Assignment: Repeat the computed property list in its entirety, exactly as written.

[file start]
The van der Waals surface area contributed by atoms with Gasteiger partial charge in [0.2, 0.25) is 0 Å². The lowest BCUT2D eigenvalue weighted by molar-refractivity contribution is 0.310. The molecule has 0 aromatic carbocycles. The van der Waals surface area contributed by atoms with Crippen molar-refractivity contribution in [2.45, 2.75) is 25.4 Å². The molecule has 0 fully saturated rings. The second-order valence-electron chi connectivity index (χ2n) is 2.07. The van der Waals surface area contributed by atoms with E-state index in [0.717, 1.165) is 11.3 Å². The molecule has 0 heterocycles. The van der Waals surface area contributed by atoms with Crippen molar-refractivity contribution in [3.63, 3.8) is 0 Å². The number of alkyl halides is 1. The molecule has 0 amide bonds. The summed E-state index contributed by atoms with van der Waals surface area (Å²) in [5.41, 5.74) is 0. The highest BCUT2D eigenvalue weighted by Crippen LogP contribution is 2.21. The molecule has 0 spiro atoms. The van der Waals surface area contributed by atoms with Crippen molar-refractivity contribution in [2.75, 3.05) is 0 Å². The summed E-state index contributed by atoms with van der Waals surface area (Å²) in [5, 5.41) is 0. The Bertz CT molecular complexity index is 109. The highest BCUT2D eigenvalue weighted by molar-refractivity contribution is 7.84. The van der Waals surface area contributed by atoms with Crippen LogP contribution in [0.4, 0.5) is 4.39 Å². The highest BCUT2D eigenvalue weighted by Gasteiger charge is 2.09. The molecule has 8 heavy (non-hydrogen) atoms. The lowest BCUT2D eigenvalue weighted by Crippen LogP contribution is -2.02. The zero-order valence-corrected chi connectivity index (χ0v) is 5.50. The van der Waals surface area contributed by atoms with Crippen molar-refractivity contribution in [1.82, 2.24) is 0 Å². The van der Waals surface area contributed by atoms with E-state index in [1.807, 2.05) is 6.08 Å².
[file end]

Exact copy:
The van der Waals surface area contributed by atoms with Gasteiger partial charge in [0.2, 0.25) is 0 Å². The lowest BCUT2D eigenvalue weighted by molar-refractivity contribution is 0.310. The molecule has 0 aromatic carbocycles. The van der Waals surface area contributed by atoms with Crippen molar-refractivity contribution in [2.45, 2.75) is 25.4 Å². The molecule has 0 fully saturated rings. The second-order valence-electron chi connectivity index (χ2n) is 2.07. The van der Waals surface area contributed by atoms with E-state index in [0.717, 1.165) is 11.3 Å². The molecule has 0 heterocycles. The van der Waals surface area contributed by atoms with Crippen molar-refractivity contribution in [3.63, 3.8) is 0 Å². The number of alkyl halides is 1. The molecule has 0 amide bonds. The summed E-state index contributed by atoms with van der Waals surface area (Å²) in [5.41, 5.74) is 0. The highest BCUT2D eigenvalue weighted by Crippen LogP contribution is 2.21. The molecule has 0 spiro atoms. The van der Waals surface area contributed by atoms with Crippen molar-refractivity contribution in [2.75, 3.05) is 0 Å². The summed E-state index contributed by atoms with van der Waals surface area (Å²) in [5, 5.41) is 0. The Bertz CT molecular complexity index is 109. The highest BCUT2D eigenvalue weighted by molar-refractivity contribution is 7.84. The van der Waals surface area contributed by atoms with Crippen LogP contribution in [0.4, 0.5) is 4.39 Å². The highest BCUT2D eigenvalue weighted by Gasteiger charge is 2.09. The molecule has 8 heavy (non-hydrogen) atoms. The lowest BCUT2D eigenvalue weighted by Crippen LogP contribution is -2.02. The zero-order valence-corrected chi connectivity index (χ0v) is 5.50. The van der Waals surface area contributed by atoms with Crippen molar-refractivity contribution in [1.82, 2.24) is 0 Å². The van der Waals surface area contributed by atoms with E-state index in [1.807, 2.05) is 6.08 Å².